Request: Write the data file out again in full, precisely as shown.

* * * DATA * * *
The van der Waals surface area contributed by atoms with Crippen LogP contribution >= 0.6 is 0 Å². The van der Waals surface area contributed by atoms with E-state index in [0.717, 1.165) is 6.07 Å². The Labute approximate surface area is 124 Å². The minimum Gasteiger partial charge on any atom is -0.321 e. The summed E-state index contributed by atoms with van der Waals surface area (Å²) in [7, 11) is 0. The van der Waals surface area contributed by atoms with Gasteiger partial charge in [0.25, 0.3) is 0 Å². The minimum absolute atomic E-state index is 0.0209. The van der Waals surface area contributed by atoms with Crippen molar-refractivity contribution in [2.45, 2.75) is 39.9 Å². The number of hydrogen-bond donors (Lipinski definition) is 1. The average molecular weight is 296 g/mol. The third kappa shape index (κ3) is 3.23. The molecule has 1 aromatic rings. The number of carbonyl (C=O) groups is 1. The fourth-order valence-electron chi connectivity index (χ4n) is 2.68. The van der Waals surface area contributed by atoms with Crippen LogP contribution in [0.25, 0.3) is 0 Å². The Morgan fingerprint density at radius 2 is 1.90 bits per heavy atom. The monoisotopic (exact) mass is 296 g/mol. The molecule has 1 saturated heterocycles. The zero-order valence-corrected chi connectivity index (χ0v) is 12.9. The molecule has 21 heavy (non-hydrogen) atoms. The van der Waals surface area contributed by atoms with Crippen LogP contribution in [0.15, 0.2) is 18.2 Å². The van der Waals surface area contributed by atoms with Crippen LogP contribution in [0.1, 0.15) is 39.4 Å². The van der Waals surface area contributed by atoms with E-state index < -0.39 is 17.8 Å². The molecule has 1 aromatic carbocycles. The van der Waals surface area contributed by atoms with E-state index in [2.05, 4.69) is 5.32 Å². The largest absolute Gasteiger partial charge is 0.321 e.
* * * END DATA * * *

The van der Waals surface area contributed by atoms with Crippen LogP contribution >= 0.6 is 0 Å². The van der Waals surface area contributed by atoms with E-state index in [0.717, 1.165) is 6.07 Å². The Labute approximate surface area is 124 Å². The minimum Gasteiger partial charge on any atom is -0.321 e. The summed E-state index contributed by atoms with van der Waals surface area (Å²) in [7, 11) is 0. The van der Waals surface area contributed by atoms with Gasteiger partial charge in [0.25, 0.3) is 0 Å². The minimum absolute atomic E-state index is 0.0209. The van der Waals surface area contributed by atoms with Crippen molar-refractivity contribution in [2.45, 2.75) is 39.9 Å². The number of hydrogen-bond donors (Lipinski definition) is 1. The average molecular weight is 296 g/mol. The third kappa shape index (κ3) is 3.23. The molecule has 1 aromatic rings. The number of carbonyl (C=O) groups is 1. The fourth-order valence-electron chi connectivity index (χ4n) is 2.68. The van der Waals surface area contributed by atoms with Crippen LogP contribution in [0.25, 0.3) is 0 Å². The Morgan fingerprint density at radius 2 is 1.90 bits per heavy atom. The monoisotopic (exact) mass is 296 g/mol. The molecule has 1 saturated heterocycles. The zero-order valence-corrected chi connectivity index (χ0v) is 12.9. The molecule has 21 heavy (non-hydrogen) atoms. The van der Waals surface area contributed by atoms with Crippen LogP contribution in [0.15, 0.2) is 18.2 Å². The van der Waals surface area contributed by atoms with Crippen LogP contribution in [0.1, 0.15) is 39.4 Å². The van der Waals surface area contributed by atoms with E-state index < -0.39 is 17.8 Å². The molecule has 1 aromatic carbocycles. The van der Waals surface area contributed by atoms with E-state index in [2.05, 4.69) is 5.32 Å². The largest absolute Gasteiger partial charge is 0.321 e.